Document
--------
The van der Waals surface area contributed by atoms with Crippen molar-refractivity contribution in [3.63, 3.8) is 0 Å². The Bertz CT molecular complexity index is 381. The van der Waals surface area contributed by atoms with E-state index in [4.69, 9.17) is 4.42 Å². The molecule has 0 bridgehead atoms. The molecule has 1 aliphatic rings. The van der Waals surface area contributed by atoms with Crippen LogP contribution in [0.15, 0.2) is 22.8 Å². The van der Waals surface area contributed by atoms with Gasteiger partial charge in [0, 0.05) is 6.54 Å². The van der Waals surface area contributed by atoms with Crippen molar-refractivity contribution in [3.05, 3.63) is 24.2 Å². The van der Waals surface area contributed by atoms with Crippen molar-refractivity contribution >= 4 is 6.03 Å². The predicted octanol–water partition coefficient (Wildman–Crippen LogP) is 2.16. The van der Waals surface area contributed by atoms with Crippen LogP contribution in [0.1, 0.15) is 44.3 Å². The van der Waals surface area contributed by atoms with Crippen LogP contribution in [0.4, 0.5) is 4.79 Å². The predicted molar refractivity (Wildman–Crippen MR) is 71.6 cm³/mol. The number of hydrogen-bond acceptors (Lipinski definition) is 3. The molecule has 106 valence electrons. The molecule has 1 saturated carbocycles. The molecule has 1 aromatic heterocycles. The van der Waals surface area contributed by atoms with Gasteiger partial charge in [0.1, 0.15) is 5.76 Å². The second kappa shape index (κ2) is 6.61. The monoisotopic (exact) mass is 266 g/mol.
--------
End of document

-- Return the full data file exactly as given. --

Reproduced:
The van der Waals surface area contributed by atoms with Crippen molar-refractivity contribution in [3.63, 3.8) is 0 Å². The Bertz CT molecular complexity index is 381. The van der Waals surface area contributed by atoms with E-state index in [4.69, 9.17) is 4.42 Å². The molecule has 0 bridgehead atoms. The molecule has 1 aliphatic rings. The van der Waals surface area contributed by atoms with Crippen LogP contribution in [0.15, 0.2) is 22.8 Å². The van der Waals surface area contributed by atoms with Gasteiger partial charge in [0, 0.05) is 6.54 Å². The van der Waals surface area contributed by atoms with Crippen molar-refractivity contribution in [3.05, 3.63) is 24.2 Å². The van der Waals surface area contributed by atoms with Crippen molar-refractivity contribution >= 4 is 6.03 Å². The predicted octanol–water partition coefficient (Wildman–Crippen LogP) is 2.16. The van der Waals surface area contributed by atoms with Crippen LogP contribution in [0.1, 0.15) is 44.3 Å². The van der Waals surface area contributed by atoms with Crippen LogP contribution in [0.4, 0.5) is 4.79 Å². The predicted molar refractivity (Wildman–Crippen MR) is 71.6 cm³/mol. The number of hydrogen-bond acceptors (Lipinski definition) is 3. The molecule has 106 valence electrons. The molecule has 1 saturated carbocycles. The molecule has 1 aromatic heterocycles. The van der Waals surface area contributed by atoms with Gasteiger partial charge in [0.1, 0.15) is 5.76 Å². The second kappa shape index (κ2) is 6.61. The monoisotopic (exact) mass is 266 g/mol.